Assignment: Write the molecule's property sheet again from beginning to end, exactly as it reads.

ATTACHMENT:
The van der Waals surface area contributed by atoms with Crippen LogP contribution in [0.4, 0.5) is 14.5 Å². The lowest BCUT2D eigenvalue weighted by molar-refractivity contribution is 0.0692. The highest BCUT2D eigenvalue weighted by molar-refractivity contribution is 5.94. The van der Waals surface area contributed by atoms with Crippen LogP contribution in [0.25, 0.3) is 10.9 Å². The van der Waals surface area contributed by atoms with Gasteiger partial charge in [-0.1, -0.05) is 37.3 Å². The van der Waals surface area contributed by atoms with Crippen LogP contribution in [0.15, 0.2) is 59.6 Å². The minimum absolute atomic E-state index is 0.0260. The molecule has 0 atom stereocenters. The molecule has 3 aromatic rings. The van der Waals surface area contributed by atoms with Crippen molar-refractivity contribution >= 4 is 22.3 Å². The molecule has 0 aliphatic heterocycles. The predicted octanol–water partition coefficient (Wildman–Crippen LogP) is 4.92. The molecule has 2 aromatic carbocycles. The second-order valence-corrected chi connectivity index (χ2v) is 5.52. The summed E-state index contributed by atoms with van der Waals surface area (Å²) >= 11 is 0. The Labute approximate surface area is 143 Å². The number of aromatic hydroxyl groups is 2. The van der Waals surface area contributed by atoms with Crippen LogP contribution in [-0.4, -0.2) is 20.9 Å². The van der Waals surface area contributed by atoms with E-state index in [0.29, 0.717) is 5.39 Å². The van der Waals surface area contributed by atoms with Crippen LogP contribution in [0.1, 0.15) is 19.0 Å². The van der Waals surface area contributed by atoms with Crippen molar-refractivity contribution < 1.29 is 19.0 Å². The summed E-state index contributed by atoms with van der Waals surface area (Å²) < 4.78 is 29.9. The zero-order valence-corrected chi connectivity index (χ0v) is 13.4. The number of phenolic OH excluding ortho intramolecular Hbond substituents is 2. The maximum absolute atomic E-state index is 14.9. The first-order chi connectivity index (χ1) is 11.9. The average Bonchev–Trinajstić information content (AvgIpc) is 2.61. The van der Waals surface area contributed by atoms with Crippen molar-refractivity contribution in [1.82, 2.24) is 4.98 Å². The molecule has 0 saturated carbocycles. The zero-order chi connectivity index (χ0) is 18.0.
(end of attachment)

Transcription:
The van der Waals surface area contributed by atoms with Crippen LogP contribution in [0.4, 0.5) is 14.5 Å². The lowest BCUT2D eigenvalue weighted by molar-refractivity contribution is 0.0692. The highest BCUT2D eigenvalue weighted by molar-refractivity contribution is 5.94. The van der Waals surface area contributed by atoms with Crippen LogP contribution in [0.25, 0.3) is 10.9 Å². The van der Waals surface area contributed by atoms with Gasteiger partial charge in [-0.1, -0.05) is 37.3 Å². The van der Waals surface area contributed by atoms with Crippen LogP contribution in [0.15, 0.2) is 59.6 Å². The minimum absolute atomic E-state index is 0.0260. The molecule has 0 atom stereocenters. The molecule has 3 aromatic rings. The van der Waals surface area contributed by atoms with Crippen molar-refractivity contribution >= 4 is 22.3 Å². The molecule has 0 aliphatic heterocycles. The predicted octanol–water partition coefficient (Wildman–Crippen LogP) is 4.92. The molecule has 2 aromatic carbocycles. The second-order valence-corrected chi connectivity index (χ2v) is 5.52. The summed E-state index contributed by atoms with van der Waals surface area (Å²) >= 11 is 0. The Labute approximate surface area is 143 Å². The number of aromatic hydroxyl groups is 2. The van der Waals surface area contributed by atoms with Crippen LogP contribution in [-0.4, -0.2) is 20.9 Å². The van der Waals surface area contributed by atoms with E-state index in [0.29, 0.717) is 5.39 Å². The van der Waals surface area contributed by atoms with Crippen LogP contribution in [0.1, 0.15) is 19.0 Å². The van der Waals surface area contributed by atoms with Crippen molar-refractivity contribution < 1.29 is 19.0 Å². The summed E-state index contributed by atoms with van der Waals surface area (Å²) < 4.78 is 29.9. The zero-order valence-corrected chi connectivity index (χ0v) is 13.4. The number of phenolic OH excluding ortho intramolecular Hbond substituents is 2. The maximum absolute atomic E-state index is 14.9. The first-order chi connectivity index (χ1) is 11.9. The average Bonchev–Trinajstić information content (AvgIpc) is 2.61. The van der Waals surface area contributed by atoms with Crippen molar-refractivity contribution in [1.82, 2.24) is 4.98 Å². The molecule has 0 saturated carbocycles. The zero-order chi connectivity index (χ0) is 18.0.